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ASEAN-China Free Trade Area: An opportunity to Move Foreward. Dr. Mohd Fuad Mohd Salleh1 Dr.

Norlaila Abdullah Chik2 Faculty of Business UNISEL Introduction The ASEANChina Free Trade Area (ACFTA), also known as ChinaASEAN Free Trade Area is a free trade area among the ten member states of the Association of Southeast Asian Nations (ASEAN) and the People's Republic of China. The Framework Agreement on Comprehensive Economic Cooperation between ASEAN and China was signed by Leaders of ASEAN and China at the ASEAN-China Summit in Phnom Penh, Cambodia on 4th November 2002, with the intent to establish a free trade area among the eleven nations by 2010 (Isagani, 2002, ASEAN 2010). The full implementation of the agreement has been realised on 1 January 2010 (Jakarta Globe. Bloomberg, 2010; Fiona, 2009). The ASEANChina Free Trade Area is the largest free trade area in terms of population and third largest in terms of nominal GDP (Andrew, 2010; Liz, 2009). ASEAN members and the People's Republic of China had a combined nominal gross domestic product of approximately US$6 trillion in 2008 (Kevin, 2010). With the signing of the agreement, the free trade area had the third largest trade volume after the European Economic Area and the North American Free Trade Area (Liz, 2009) China first proposed the idea of a free trade area in November 2000 (Michael, 2000; Andry, 2009). It had overtaken the United States as the third largest trading partner of ASEAN, after Japan and the European Union, when the free trade area came into effect (Michael, 2009). Between 2003 and 2008, trade with ASEAN rose from US$59.6 billion to US$192.5 billion (Liz, 2009). China is also the world's largest exporter.Members of ASEAN have a combined population of more than 580 million. Amendments for the framework of the free trade area mostly concerned Vietnam. These amendments were designed to assist Vietnam lower tariffs and put forth dates as guidelines (ASEAN, 2003). The free trade agreement reduced tariffs on 7,881 product categories, or 90 percent of imported goods, to zero (The Jakarta Post, 2010) and this import duties were eliminated on 1 January 2010. Furthermore the remaining 150 tariff lines (NT2) will be gradually eliminated by 2012. This reduction took effect in China and the six original members of ASEAN: Brunei, Indonesia, Malaysia, the Philippines, Singapore and Thailand. The remaining four countries such as Cambodia, Laos, Myanmar and Viet Nam will follow suit in 2015 (China Daily, 2009; Qiaoyi, 2009) and their full tariff elimination for products in the NT will only be realized in 2015, with flexibility on 250 tariff lines under NT2 which will be eliminated in 2018.

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Associate Prof. Dr. Mohd Fuad Mohd Salleh, Dean, Faculty of Business, Unisel Dr. Norlaila Abdullah Chik, Lecturer at Faculty of Business, Unisel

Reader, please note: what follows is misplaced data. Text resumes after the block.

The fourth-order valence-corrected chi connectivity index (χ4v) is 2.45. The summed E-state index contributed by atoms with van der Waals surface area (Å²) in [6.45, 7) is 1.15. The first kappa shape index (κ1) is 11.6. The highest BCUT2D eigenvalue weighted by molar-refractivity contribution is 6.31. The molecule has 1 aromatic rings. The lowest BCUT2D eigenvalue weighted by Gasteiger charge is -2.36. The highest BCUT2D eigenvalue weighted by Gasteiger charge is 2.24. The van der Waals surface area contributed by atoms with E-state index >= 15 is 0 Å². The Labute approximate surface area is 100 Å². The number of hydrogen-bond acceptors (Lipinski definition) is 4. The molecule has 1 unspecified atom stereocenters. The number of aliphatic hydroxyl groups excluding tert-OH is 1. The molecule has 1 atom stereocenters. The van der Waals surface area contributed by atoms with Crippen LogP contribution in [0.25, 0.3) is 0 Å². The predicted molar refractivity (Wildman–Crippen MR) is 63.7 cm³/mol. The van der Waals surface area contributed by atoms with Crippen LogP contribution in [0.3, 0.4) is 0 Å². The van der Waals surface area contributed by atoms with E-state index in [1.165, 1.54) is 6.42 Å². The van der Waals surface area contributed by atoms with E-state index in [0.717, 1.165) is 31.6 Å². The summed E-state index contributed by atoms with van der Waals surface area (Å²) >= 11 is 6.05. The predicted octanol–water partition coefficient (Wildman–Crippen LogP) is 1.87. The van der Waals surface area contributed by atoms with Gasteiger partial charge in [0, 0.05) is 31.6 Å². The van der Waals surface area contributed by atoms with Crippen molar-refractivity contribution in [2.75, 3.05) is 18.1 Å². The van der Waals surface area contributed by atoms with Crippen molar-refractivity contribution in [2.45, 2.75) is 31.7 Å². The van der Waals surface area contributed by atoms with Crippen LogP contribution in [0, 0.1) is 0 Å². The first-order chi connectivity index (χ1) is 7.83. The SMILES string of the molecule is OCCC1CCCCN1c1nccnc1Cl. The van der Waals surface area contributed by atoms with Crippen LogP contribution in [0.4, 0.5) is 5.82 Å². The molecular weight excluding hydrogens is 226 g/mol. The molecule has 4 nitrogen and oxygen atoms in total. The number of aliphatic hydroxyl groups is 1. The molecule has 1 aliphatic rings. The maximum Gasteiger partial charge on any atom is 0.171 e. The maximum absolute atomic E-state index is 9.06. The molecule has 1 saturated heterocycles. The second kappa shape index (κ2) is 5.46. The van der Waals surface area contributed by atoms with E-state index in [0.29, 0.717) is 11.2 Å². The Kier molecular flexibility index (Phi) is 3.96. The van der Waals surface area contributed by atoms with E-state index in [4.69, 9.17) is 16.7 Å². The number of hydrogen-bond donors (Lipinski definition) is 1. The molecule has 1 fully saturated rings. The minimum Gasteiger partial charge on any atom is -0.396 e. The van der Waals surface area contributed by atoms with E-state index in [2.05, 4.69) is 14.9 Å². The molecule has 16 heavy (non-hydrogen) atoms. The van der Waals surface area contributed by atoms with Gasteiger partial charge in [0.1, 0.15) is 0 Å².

The average tariff rate on Chinese goods sold in ASEAN countries decreased from 12.8 to 0.6 percent on 1 January 2010 pending implementation of the free trade area by the remaining ASEAN members. Meanwhile, the average tariff rate on ASEAN goods sold in China decreased from 9.8 to 0.1 percent (Stephen, 2009).The six original ASEAN members also reduced tariffs on 99.11 percent of goods traded among them to zero (Ellie & May , 2009; The China Post, 2009). Indonesia accounts for more than 40 percent of the region's population, and its people have voiced the greatest amount of opposition to the agreement (Daniel, 2010; Stephen, 2009). Several days following the implementation of the free trade area, it announced plans to renegotiate tariffs on 228 product categories.In exchange, Indonesia would accelerate implementation of the agreement on 153 categories (Yessar & Dian, 2010) Is Economy of China a Opportunity to ASEANs Trade Growth? Chinas economy has rapidly increased since the 1990s with averaged about 10% of real GDP growth, the fastest rate of real GDP growth in the world. The total trade of China has increased from 1.7% in 1990 to 4.2% in 2009. Since 1990s, both ASEAN and China has achieved high growth rate in foreign trade. China became the third largest exportter in the world when it exports have grown from US$62.1 billion in 1990 to US$969 biliion in 2009. ASEAN-China trade has grown ata average of 15% annually with the total trade was US$237 billion in 2009. Chinas exports to ASEAN grew from US4.1 billion in 1999 to US$175 billion in 2009. Foreign trade is an important driving force for the economic development of China and ASEAN. China seems to have more advantage in trading with ASEAN. ASEANChinas economy is moving up the ladder, expanding at a rapid speed and is in a position to become a major economic house in the world. The rise of Chinas extreme economic power raises great concern to members of ASEAN. Kalish (2005) and Cuis (2006) statement certainly indicated that Chinas economy is growing very very fast compared to others developing country particularly on low and high technology industires and products. Since there are similarities between Chinas and ASEANs production sector and exports, the impressive expansion of Chinas manufacturing sector seems to adversely affect industries in ASEAN. Trade relationship between ASEAN and China was rapidly grown more than 20 per cent on average from 1995 to 2010. ASEANs total trade to China has increased from 2.2 per cent in 1995 to 12.3 per cent in 2010 (Table 3). China has become one of the major trade partners not only to ASEAN as a group but also to individual members of ASEAN. For instance, China is the fourth largest trade partner for Malaysia and Singapore and the third for Thailand. Based on Table 3, it is anticipated that the ACFTA would make China the biggest market for ASEAN. Since the structure of trade for ASEAN and China is similar, China and ASEAN are competing in the same category of goods. Although Chinas rapid economic growth and expansion is welcomed by most members of ASEAN, the growing Chinese economy (power) has produced a positive impact on ASEA since China also produces most of the manufactured goods that are exported by members of ASEAN (Shen, 2003).